Business leaders from West Michigan and about two dozen business leaders from the Netherlands met at the West Michigan Global Initiative Gala on Thursday.
The purpose of the event, held at the Grand Rapids Art Museum, was to foster business relationships and encourage trans-Atlantic investments. The event was preceded by two weeks of West Michigan businesses and factories showcasing their companies to the Dutch businesses leaders.
At the gala, the key speakers were Governor Rick Snyder, David Rubenstein (the co-CEO of the Carlyle Group, one of the world’s largest private equity firms) and Jan Peter Balkenende, the former prime minister of the Netherlands.
In his speech, Governor Rick Snyder stated that if Michigan wishes to be competitive in an ever-changing world, it must acknowledge that the marketplace is becoming increasingly global.
Snyder commented that leaders in both the Netherlands and in Michigan share an ability to innovate and therefore are “kindred spirits.”
“Michigan used to be the innovation capital of the world, and the industrial capital of the world,” Snyder said. “But the world changed, and we didn’t recognize that. We were too complacent, too content. We took too much for granted.”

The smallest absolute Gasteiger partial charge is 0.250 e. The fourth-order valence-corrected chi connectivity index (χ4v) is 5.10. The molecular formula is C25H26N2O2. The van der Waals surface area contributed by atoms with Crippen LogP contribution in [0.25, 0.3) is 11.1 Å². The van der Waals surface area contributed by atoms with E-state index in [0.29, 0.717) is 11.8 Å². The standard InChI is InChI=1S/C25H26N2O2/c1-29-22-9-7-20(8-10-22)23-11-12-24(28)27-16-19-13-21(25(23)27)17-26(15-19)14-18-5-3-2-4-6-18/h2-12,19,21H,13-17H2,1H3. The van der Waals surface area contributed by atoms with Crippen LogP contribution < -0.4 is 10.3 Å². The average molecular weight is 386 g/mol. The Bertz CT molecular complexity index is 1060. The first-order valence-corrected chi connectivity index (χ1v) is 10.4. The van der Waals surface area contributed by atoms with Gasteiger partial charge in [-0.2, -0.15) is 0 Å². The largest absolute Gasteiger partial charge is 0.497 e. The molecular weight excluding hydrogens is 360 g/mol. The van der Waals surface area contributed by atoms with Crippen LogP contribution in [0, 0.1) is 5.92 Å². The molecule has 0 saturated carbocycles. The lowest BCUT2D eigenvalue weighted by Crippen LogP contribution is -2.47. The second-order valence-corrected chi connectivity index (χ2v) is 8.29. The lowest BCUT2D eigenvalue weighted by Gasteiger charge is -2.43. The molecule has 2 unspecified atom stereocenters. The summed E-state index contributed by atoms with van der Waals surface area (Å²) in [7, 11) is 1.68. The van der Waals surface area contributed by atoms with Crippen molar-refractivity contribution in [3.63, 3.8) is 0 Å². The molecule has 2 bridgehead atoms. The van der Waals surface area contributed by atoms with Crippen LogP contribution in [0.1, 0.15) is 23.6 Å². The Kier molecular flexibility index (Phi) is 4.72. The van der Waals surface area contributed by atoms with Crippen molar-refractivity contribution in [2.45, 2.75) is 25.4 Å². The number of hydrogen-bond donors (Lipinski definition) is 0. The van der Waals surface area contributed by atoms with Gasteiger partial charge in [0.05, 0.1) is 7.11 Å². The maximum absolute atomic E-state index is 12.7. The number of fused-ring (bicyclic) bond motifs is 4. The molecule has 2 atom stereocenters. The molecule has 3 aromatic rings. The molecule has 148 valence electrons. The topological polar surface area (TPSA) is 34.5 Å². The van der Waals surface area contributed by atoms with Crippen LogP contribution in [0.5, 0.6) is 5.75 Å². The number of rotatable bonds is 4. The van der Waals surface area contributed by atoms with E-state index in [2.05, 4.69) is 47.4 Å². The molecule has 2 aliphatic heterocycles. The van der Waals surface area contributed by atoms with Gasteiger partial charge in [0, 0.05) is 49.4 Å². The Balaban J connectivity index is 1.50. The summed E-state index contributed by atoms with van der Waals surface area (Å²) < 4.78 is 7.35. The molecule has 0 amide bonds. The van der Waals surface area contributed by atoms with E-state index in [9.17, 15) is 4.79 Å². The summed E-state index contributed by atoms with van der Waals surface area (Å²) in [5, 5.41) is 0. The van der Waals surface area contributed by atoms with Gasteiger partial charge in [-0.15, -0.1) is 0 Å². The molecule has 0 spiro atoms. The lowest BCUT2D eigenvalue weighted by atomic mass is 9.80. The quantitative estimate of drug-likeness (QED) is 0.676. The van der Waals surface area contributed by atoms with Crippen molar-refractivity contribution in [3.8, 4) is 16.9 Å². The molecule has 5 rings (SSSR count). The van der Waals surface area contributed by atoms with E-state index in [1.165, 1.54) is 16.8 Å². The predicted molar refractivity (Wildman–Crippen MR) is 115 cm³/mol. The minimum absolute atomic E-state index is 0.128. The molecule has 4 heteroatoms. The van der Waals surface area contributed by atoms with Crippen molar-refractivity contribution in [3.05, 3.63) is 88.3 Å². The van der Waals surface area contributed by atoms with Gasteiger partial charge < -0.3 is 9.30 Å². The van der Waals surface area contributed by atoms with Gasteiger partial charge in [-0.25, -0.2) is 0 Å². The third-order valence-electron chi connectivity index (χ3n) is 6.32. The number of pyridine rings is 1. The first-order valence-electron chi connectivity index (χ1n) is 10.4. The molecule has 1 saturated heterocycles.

He also noted the necessity in grasping that industrial globalization will only increase.
“We need to recognize that world is with us to stay,” he said. “How we can leverage that to be a positive power, and not a challenge as to how we operate?”
In his opinion, the government’s role has not been properly defined. Instead, it has been defined as an institution taking and spending money instead of focusing on ‘customer service,’ where its role is not to create jobs but to create an environment where jobs can flourish.
“Businesses need to see fiscal responsibility from the government to create that environment, and the state needs to be able to prepare the most talented and skillful workforce in the world.”
Of the state’s educational community, Snyder said “We need to do a better job.”
“We have fabulous teachers, we have fabulous administrators and there are great people in the system,” he said.
“But we have lost focus, a focus that needs to be on student growth. And we need to ask the question much more often, ‘Why are you getting this education?’ And that role is to say ‘There is a career out there for you.’ And we need to focus on getting that career match to happen.”